Many women suffer from PMS and hormone related health issues throughout their lives. Unfortunately, we don’t always clearly understand hormones and how they work. This lack of knowledge has led some women to seek unnatural remedies to common imbalances. For example, you may know of someone who has taken birth control pills for alleviating menstrual cramps. Aren’t birth control pills for preventing pregnancy? And how do birth control pills prevent pregnancy? Chances are we haven’t investigated this thoroughly up until now. Birth control pills mimic progesterone in the body but they are often made with progestin. Progestin isn’t a natural hormone. In fact, if you want, just look at the back of a birth control pill advertisement in a magazine and you’ll be surprised at all of the potential side effects they pose. I personally haven’t taken the pill for about 11 years now and my health has improved. I stopped taking the pill when my Candida symptoms became out of control. I feel that my eyesight changed from perfect to blurry after having taken the pill for about 6 months. (Of course, I don’t advise anyone to discontinue medications without a doctor’s consent).
My interest was sparked in this topic was when I read a newsletter based on the book Dr. Susan Lark’s Hormone Revolution. Dr. Lark has extensively studied hormone health and as a medical doctor she highlights natural solutions to hormone woes. I highly recommend her book to anyone who feels their health concerns are related to an underlying hormonal imbalance. I will be using information from her book as well as from other sources to present this series on hormone balance. I’ll be sharing advice for all ages of women along with helpful natural supplements. If you have any questions, feel free to email me at firstname.lastname@example.org.
Natural Remedies for PMS/Menstrual Cramps
EFAs (Essential Fatty Acids) are beneficial for reducing menstrual cramps. EFAs are effective for a wide range of estrogen-dominant related conditions, but they are most commonly praised for their effectiveness in easing cramps. A study from the American Journal of Obstetrics and Gynecology looked at 42 girls between the ages of 15 and 18 years, all of whom had experienced significant menstrual pain during their periods. The girls who took 1,080 mg of EPA and 720 mg of DHA every day for two months enjoyed a significant decrease in pain due to menstrual cramps. No change was reported in the placebo group. Additionally, the amount of pain killers taken by the girls during their periods decreased by more than 50 percent during the time they were taking fish oil supplements as compared to the placebo group.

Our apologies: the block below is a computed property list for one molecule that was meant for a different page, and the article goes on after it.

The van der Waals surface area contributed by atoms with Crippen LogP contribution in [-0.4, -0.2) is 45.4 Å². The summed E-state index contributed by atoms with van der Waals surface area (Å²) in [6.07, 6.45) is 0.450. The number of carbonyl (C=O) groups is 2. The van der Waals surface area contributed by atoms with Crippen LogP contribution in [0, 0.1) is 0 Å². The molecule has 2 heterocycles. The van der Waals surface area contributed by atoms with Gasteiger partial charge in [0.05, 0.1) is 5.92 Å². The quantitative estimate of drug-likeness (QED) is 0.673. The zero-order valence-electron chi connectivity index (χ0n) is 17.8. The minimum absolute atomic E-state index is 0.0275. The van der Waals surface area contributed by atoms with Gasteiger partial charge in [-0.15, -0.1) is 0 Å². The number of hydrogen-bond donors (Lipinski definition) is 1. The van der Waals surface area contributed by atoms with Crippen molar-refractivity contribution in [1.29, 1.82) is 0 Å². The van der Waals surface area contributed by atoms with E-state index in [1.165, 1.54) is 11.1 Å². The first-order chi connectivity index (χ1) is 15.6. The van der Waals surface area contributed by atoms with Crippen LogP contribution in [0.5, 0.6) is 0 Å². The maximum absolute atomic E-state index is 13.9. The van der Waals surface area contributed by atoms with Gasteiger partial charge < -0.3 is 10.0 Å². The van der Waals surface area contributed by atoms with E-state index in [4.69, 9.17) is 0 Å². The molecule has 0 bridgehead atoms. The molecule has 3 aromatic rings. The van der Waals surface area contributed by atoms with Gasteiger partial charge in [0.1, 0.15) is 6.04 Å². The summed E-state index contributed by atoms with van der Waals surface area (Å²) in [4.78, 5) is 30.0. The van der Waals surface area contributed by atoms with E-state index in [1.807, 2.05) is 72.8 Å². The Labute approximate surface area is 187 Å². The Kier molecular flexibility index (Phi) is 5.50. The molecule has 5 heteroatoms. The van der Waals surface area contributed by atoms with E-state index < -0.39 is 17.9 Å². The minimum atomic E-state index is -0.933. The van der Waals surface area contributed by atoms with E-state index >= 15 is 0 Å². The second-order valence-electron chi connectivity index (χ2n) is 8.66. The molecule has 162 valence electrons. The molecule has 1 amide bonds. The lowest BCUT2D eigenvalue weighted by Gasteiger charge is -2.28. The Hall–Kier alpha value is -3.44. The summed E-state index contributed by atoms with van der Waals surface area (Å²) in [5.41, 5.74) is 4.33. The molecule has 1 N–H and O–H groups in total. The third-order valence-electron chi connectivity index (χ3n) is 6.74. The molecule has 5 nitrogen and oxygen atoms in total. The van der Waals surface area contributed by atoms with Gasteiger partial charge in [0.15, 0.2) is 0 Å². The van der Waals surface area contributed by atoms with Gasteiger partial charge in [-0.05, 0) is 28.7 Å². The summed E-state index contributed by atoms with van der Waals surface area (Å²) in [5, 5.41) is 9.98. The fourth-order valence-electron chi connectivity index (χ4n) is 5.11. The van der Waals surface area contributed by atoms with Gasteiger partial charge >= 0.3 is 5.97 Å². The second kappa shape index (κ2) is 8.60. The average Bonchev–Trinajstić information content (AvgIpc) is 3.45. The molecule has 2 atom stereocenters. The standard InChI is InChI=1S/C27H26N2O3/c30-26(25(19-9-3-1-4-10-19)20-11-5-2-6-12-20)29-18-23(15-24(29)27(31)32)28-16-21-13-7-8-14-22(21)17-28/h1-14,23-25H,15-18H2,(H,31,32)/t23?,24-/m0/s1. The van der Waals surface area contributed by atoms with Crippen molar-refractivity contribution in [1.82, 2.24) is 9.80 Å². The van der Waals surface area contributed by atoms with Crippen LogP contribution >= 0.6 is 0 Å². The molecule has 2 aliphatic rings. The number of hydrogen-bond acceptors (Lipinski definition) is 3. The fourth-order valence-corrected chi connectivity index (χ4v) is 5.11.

Flax for Stimulating Ovulation
The two best sources of EFAs are flaxseed and fish oil. In the case of flaxseed both the oil and the ground seeds are rich in EFAs. Plus, flax has been proven to support progesterone production. A research study was done by the University of Minnesota on 18 women with normal menstrual cycles. The women took 10 grams of ground flaxseed per day in addition to their normal diet. The women who ate flaxseed had more cycles where ovulation occurred, (necessary for hormone balance), than those who didn’t consume flax. Ground flaxseed was also found to improve the estrogen-to-progesterone ratio, favoring the levels of progesterone in the body. The researchers noted that the flax was converted into prostaglandins, which are necessary for ovulation to occur.
If you can tolerate ground flaxseeds or cold-pressed flax oil, try adding 1-2 tablespoons of oil per day or 4-6 tablespoons of ground flaxseed per day.
1. The lignans in flax are weak phytoestrogens that help modulate estrogen production.
2. The fiber assists the intestines in the excretion of excess estrogen, once it has been inactivated by the liver.
3. The omega-3 and omega-6 fatty acids are converted into series 1 and 3 prostaglandins to help with progesterone production.
If you can’t handle flax, you can get your EFAs through fish oil. If fish is oil is your preference, I suggest taking 3-6 capsules that contain at least 300 mg DHA and 200 mg EPA every day.
If you’d like to give flax a try, it goes well in yogurt, smoothies and in cereal. I prefer it in yogurt.
Dr. Susan Lark’s Hormone Revolution by Susan M. Lark MD with Kimberly Day
The opinions given here have not been endorsed by the FDA or the author of the aforementioned book. This information is not intended as medical advice and is for entertainment purposes only. If you have any health concerns, please consult a licensed health care professional. Please consult your doctor before beginning a supplement program.